A hypnotic story of hatred, revenge and catastrophe in which Cousin Bette exacts a terrible price from the rich relations who use and humiliate her. This book portrays the world of post-Napoleonic France, where commercial greed and sexual debauchery are rampant among a demoralized ruling class. Along with his wide descriptive range and the astute understanding of society for which he is celebrated, Balzac had immense psychological penetration. All these qualities are fully evident in his story of the ferocious dissembler Cousin Bette and the dense nineteenth-century Parisian milieu in which she plots a terrible revenge on her patronizing relatives. Introduction by Michael Tilby; Translatoin by James Waring (Book Jacket Status: Jacketed)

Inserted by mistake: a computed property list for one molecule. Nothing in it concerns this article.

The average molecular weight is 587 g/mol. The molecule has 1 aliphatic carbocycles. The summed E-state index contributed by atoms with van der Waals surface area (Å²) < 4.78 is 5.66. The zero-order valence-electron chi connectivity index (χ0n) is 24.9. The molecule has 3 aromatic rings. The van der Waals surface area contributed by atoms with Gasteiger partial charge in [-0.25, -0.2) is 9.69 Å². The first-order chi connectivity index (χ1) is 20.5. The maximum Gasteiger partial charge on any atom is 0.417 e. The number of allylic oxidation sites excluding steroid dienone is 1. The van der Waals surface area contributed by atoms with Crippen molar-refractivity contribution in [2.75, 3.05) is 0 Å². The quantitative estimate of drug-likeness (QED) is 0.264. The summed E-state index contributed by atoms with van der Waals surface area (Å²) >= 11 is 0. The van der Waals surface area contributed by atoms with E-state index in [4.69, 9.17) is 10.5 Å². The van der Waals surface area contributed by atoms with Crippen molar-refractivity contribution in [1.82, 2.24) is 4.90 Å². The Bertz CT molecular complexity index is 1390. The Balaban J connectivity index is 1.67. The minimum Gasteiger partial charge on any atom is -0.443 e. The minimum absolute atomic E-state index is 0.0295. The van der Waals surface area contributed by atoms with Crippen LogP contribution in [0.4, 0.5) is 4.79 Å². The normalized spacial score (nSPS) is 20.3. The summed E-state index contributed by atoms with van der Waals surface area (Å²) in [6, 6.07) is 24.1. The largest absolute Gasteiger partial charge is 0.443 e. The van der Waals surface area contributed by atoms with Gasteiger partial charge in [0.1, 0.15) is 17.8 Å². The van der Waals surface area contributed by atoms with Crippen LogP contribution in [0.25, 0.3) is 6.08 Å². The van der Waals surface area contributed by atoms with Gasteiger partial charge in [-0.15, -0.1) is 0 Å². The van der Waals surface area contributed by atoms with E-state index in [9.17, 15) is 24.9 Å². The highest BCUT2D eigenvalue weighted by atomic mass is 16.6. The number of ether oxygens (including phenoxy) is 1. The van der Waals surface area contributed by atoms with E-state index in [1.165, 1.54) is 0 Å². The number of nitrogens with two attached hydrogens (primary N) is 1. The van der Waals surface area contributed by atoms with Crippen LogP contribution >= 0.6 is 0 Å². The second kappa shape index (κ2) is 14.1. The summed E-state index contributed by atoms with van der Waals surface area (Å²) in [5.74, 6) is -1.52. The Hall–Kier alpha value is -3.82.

About the Author
The son of a civil servant, Honore de Balzac was born in 1799 in Tours, France. After attending boarding school in Vendome, he gravitated to Paris where he worked as a legal clerk and a hack writer, using various pseudonyms, often in collaboration with other writers. Balzac turned exclusively to fiction at the age of thirty and went on to write a large number of novels and short stories set amid turbulent nineteenth-century France. He entitled his collective works The Human Comedy. Along with Victor Hugo and Dumas pere and fils, Balzac was one of the pillars of French romantic literature. He died in 1850, shortly after his marriage to the Polish countess Evelina Hanska, his lover of eighteen years.